A Connecticut Yankee in King Arthur’s Court


Mark Twain

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A Connecticut Yankee in King Arthur’s Court: Chapter 12 Summary & Analysis

As Hank and Sandy ride through the countryside, Hank reflects on its charm and beauty. But the romance soon wears off. The woods are shady and cool, but the exposed stretches of road are hot with glaring sunshine. The hot, heavy armor makes Hank sweaty, but he can’t reach the handkerchief stashed in his helmet to wipe the sweat out of his eyes. Flies buzz mercilessly around his face, but his stiff, heavy coat prevents him from swatting them away.
The book criticizes an overly romantic view of the past and the Old World, which it sees as victims of monarchal and theological manipulation. Hank’s uncomfortable experience in his hot armor plays contributes to this criticism. It suggests that readers should take what they encounter in books with caution, since victors often leave out the uncomfortable and unflattering parts of the story.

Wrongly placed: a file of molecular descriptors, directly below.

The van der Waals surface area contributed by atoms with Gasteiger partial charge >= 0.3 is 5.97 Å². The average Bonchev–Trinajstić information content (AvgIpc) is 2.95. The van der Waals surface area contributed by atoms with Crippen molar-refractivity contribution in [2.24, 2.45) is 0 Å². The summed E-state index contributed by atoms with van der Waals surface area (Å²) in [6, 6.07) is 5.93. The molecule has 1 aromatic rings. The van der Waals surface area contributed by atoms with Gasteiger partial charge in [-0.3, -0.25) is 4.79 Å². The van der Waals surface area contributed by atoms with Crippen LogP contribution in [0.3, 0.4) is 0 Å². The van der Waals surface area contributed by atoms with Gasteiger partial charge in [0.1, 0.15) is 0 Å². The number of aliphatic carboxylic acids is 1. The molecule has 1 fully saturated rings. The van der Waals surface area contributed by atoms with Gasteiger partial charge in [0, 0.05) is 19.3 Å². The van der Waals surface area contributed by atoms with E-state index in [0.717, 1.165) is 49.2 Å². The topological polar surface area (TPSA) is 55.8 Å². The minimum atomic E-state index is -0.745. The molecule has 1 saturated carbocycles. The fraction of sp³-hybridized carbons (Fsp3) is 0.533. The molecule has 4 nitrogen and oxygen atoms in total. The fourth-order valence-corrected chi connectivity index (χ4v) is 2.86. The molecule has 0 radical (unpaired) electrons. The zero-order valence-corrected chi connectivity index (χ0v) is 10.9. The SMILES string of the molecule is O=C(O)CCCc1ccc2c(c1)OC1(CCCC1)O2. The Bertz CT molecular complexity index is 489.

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Finally, Hank and Sandy stop by a stream. Sandy removes Hank’s helmet, brings him a drink, and douses him with cool water. But now they’re stuck until someone else comes along, because Hank can’t get back on the horse without the help of someone stronger than Sandy. And while they wait, he must listen to Sandy’s ceaseless, silly chatter.
Although the suit of armor should protect Hank from danger, it instead makes him increasingly vulnerable and dependent on Sandy and random strangers for help. This episode helps to explain why Hank wants to create a 19th-century society: rather than conforming to the world he’s in, he would prefer to remake it according to his preferences.
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